One of the world’s first service organizations started with one man in Chicago. In the last century, it has grown to well over a million members. Today marks the 109th birthday of Rotary International.
More than a dozen clubs meet once a week in the metro. Together, they are working to rid the world of an infectious disease.
“If everybody contributes a little bit, pretty soon you have a lot of money and that’s what we’ve done with polio eradication efforts,” says Rotary Club of Northwest Des Moines President Ed Arnold.
The world is 99% polio free. Rotary has set its sights on the remaining 1% with the “End Polio Now” campaign. Over the years, contributions from Iowans helped vaccinate 250,000 children.
“We are not safe from it. It is a plane ride away,” says Rotary Club of Northwest Des Moines member Diana Reed.
In 2007, Reed traveled to Nigeria. She went door to door in remote villages to vaccinate children.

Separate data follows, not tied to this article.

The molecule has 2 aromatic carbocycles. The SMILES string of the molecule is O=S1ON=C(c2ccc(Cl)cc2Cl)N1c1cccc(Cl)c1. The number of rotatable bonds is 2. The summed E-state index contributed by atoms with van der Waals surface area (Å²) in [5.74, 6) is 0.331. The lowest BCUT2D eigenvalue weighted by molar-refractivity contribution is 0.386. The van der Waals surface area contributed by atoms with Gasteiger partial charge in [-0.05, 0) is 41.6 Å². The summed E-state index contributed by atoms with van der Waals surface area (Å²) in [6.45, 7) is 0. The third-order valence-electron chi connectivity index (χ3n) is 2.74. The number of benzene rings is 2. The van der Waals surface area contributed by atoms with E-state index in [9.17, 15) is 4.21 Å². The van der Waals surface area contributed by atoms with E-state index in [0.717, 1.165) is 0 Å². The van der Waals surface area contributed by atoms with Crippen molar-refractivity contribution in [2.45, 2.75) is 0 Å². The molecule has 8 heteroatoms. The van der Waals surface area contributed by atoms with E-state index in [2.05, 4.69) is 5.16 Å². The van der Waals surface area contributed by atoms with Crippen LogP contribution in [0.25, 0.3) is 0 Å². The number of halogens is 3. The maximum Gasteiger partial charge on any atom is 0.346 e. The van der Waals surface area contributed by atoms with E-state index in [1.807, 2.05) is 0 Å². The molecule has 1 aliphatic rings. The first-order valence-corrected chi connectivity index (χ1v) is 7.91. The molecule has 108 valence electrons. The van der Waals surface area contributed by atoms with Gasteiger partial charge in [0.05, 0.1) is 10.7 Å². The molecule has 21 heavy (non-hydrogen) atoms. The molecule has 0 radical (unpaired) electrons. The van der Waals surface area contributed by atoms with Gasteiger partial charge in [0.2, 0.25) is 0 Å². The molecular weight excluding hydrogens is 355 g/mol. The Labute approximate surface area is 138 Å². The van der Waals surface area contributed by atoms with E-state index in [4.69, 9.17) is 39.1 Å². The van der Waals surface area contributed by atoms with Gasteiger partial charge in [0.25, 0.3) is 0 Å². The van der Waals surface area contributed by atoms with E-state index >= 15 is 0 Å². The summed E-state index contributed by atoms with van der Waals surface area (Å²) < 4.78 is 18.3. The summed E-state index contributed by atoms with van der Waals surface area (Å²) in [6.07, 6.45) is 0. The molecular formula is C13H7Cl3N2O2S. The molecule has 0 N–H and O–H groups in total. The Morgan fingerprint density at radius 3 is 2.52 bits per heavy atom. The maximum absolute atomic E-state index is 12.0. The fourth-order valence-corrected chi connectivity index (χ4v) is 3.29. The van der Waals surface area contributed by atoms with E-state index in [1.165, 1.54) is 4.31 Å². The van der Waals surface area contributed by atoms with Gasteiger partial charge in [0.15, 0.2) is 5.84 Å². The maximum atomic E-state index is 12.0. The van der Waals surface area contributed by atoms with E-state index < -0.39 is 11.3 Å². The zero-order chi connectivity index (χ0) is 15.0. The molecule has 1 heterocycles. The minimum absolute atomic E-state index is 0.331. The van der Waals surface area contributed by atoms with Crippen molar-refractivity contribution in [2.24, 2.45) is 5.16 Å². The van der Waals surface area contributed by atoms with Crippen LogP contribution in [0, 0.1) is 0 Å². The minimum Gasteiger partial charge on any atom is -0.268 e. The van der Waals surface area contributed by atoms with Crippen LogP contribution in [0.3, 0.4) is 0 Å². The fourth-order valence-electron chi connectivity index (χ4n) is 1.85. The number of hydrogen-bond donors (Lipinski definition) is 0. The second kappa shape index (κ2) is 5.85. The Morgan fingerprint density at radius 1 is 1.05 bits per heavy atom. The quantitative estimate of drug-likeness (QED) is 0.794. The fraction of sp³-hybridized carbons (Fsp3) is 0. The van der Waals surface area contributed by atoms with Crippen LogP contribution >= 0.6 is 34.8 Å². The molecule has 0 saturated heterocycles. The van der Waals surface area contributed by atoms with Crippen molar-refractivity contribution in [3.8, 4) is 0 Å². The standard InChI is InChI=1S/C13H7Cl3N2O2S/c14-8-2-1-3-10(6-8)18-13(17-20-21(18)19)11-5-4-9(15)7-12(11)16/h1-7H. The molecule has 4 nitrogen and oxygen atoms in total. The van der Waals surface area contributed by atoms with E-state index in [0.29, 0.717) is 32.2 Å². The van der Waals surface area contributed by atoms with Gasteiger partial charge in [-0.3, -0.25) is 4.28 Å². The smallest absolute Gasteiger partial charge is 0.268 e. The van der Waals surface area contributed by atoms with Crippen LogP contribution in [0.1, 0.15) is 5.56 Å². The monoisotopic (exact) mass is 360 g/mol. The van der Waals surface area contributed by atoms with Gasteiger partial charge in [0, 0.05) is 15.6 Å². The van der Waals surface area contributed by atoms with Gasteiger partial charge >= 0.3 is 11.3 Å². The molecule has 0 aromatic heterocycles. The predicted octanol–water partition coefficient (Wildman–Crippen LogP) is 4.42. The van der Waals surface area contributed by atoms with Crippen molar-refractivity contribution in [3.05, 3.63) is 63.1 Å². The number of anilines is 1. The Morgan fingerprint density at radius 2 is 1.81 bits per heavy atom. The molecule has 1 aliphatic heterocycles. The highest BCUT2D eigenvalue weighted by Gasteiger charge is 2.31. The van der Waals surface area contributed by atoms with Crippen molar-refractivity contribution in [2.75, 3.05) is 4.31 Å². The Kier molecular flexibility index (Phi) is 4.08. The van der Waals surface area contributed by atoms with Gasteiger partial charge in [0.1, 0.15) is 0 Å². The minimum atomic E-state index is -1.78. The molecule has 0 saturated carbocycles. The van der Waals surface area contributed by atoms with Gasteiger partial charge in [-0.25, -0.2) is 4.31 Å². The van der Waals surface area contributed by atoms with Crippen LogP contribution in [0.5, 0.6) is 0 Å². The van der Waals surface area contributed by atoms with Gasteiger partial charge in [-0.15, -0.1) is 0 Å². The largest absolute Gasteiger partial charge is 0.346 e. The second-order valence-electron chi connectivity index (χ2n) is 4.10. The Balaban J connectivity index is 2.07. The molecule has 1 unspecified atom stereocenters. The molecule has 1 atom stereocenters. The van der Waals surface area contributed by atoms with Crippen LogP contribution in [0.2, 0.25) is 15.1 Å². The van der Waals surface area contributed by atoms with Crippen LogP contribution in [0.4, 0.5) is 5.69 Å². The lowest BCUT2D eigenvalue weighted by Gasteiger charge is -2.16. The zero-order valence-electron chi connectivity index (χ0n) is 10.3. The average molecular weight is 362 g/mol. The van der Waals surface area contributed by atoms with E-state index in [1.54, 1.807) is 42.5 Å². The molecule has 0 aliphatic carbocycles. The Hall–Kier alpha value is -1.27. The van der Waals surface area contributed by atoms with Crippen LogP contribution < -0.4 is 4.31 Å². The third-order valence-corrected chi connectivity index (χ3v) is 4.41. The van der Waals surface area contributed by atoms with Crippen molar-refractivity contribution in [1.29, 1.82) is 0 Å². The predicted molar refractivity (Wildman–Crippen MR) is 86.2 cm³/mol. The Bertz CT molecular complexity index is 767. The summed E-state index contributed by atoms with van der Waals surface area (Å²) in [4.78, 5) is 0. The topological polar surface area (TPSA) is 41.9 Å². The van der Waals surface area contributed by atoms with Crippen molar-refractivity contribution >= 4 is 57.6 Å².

“The two drops that are in the vial supply a lifetime of immunization for the children that we administer them to,” she says.
Reed gave hundreds of children those two life-saving drops. The experience still stays with her to this day.
“It’s passionate, emotional experience and it’s something that you don’t get over,” says Reed.
“People worldwide want the same thing. They want what’s best for their kids and that’s kind of what Rotary helps promote,” says Arnold.
That’s why these Iowans take great pride in being part of a service organization helping people around the world ..109 years and counting.
The “End Polio Now” campaign set a goal to eliminate the infectious disease by 2018.